Corn/soy price ratio favours soybean acres, analyst says

Chatham, Ont. — Most underpinnings for higher corn, soybean and wheat prices appear to have fallen away — leaving biodiesel the only area that could drive higher prices.

A growth mandate for U.S. ethanol production ends in 2017, and oil prices continue to stagnate well below the highs of a few years ago, according to Bruce Trotter, a commodities analyst based in southern Ontario with Cefetra, a Dutch feed company.

Trotter told farmers here at the Chatham-Kent Farm Show they need to think of themselves as energy producers.

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“Anything that lowers the oil price is bad for farmers, because we are in the energy business,” he said.

When corn and soybeans hit $8 per bushel and $18 per bushel, the fact that crude oil was also at a high, $115 per barrel, was a major factor. Trotter showed graphs that illustrated a correlation between corn and soybean prices and crude oil prices.

“You need to conceptually view your crop in the same way,” he said. Crude oil is harvested from the ground, refined in a plant and then sold as fuel. Similarly, oilseeds are harvested, processed in a plant and sold as fuel.

The level of negativity in the crops market doesn’t mean there won’t be opportunities — but Trotter thinks that, compared to last year, there will likely be fewer.

Last spring, soybean prices were languishing, but an expected La Nina, and massive rains in Argentina at harvest, meant a spike in soybean prices from $8.75 per bushel to over $11.90 per bushel during the summer.

Then, when it became obvious the U.S. crop was not just going to be coming through without any La Nina stress, and indeed would be a record size, the speculators knocked the price back down to $9.40.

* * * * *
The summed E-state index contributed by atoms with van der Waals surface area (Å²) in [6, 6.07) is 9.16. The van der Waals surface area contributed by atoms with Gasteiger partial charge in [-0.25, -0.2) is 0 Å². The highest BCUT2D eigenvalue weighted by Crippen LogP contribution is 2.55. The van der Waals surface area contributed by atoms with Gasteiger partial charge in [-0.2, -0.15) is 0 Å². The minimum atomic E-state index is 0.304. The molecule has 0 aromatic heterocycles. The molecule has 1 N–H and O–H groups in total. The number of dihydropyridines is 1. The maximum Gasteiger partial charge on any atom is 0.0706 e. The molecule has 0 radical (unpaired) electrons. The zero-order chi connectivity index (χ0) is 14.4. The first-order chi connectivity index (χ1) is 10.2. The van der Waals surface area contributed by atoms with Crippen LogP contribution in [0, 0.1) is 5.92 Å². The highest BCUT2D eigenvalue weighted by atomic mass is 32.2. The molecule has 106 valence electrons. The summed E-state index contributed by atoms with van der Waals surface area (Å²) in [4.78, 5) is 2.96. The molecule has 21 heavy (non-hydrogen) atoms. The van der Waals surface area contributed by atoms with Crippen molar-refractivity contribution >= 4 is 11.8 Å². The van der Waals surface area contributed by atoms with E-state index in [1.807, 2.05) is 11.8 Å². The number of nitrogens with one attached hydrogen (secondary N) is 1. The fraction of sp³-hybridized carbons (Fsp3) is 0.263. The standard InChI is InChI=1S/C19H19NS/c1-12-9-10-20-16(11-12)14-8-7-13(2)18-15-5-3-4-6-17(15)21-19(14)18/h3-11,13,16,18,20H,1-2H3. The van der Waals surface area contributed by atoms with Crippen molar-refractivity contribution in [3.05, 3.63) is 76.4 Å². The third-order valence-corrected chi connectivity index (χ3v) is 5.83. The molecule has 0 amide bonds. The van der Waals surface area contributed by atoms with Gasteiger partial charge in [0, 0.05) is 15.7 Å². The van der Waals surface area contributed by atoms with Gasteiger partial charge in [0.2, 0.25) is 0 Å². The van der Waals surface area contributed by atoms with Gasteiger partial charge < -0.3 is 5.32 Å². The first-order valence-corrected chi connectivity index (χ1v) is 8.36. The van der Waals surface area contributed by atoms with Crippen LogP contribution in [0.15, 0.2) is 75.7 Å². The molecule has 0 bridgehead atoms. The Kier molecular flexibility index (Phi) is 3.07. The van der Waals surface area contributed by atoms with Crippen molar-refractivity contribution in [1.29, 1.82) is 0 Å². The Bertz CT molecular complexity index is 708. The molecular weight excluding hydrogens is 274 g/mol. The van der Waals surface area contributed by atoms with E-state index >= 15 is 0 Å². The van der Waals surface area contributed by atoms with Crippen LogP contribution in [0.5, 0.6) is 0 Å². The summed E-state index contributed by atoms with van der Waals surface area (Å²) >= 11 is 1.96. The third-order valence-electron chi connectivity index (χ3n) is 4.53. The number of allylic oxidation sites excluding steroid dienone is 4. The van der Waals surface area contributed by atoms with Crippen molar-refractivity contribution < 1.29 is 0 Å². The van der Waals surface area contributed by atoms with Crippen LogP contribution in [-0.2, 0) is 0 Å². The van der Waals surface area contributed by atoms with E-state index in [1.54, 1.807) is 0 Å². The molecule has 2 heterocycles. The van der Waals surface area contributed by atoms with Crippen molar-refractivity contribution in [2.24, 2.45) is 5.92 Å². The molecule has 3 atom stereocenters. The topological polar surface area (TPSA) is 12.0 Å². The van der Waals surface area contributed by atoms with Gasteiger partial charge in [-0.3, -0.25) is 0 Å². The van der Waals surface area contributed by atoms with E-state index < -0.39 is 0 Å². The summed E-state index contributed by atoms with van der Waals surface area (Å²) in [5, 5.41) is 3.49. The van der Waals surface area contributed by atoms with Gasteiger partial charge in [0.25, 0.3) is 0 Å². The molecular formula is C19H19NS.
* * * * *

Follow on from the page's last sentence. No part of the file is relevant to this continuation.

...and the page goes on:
La Nina “drove prices to the moon and back,” he said.

In 2017, the world doesn’t want more wheat — and markets are saying it wants beans, not corn.

This summer, the chance of a La Nina — which creates cooler and wetter conditions in some places and drought in others — is down to 12 per cent in the U.S., compared to 58 per cent last year.

“There is a much greater chance of neutral weather” in 2017, leaving less potential for weather to bias the market, Trotter said.

Beyond weather, the major mover of the market — the ratio between carryout and demand — is hostile toward any improvement in prices.

“Wheat has an astronomical carryout,” said Trotter. There’s also not a lot of demand to eat through that carryout and that will move acres out of wheat, as it already has.

A record corn crop in the U.S. in 2016 and an immense amount of corn in storage in China has also dampened corn prices.

With ethanol growth flat, it will be challenging to get through that large carryout. Corn has little “story” to tell, Trotter said.

Currency also affects where corn will be grown. When prices are low, the market will rationalize the producer with the highest currency — and right now, that’s the U.S.

Brazil’s currency, the real, has declined, which means its farmers are better able to justify planting corn, as are farmers in Canada.

“The Canadian dollar is our saviour,” Trotter said, and farmers should follow it as much as they follow soybean prices.

The small bright light is in soybeans. The soybeans-to-corn price ratio is currently 2.60, which is the highest it has been at this time of the year and stands to convince a lot of farmers to plant beans.

“Beans have a story; I don’t think wheat and corn do,” said Trotter, pointing to continued mandated growth in biodiesel, and rains at soybean planting time in Argentina that have threatened some of the crop there.

Some U.S. surveys have pointed to a potential seven million-acre increase in soybeans — a 10 per cent change in a year. Trotter expects 90 million acres of soybeans to be planted in the U.S. Some are calling for up to 92 million acres, which would, for the first time, put more acres in soybeans than corn in the U.S.

There’s always potential for an increase in oil prices, Trotter said, although with the increase in fracking-produced oil, it’s unlikely. And there’s always the potential for an unseen drought.

— John Greig is a field editor for Glacier FarmMedia based at Ailsa Craig, Ont. Follow him at @jgreig on Twitter.


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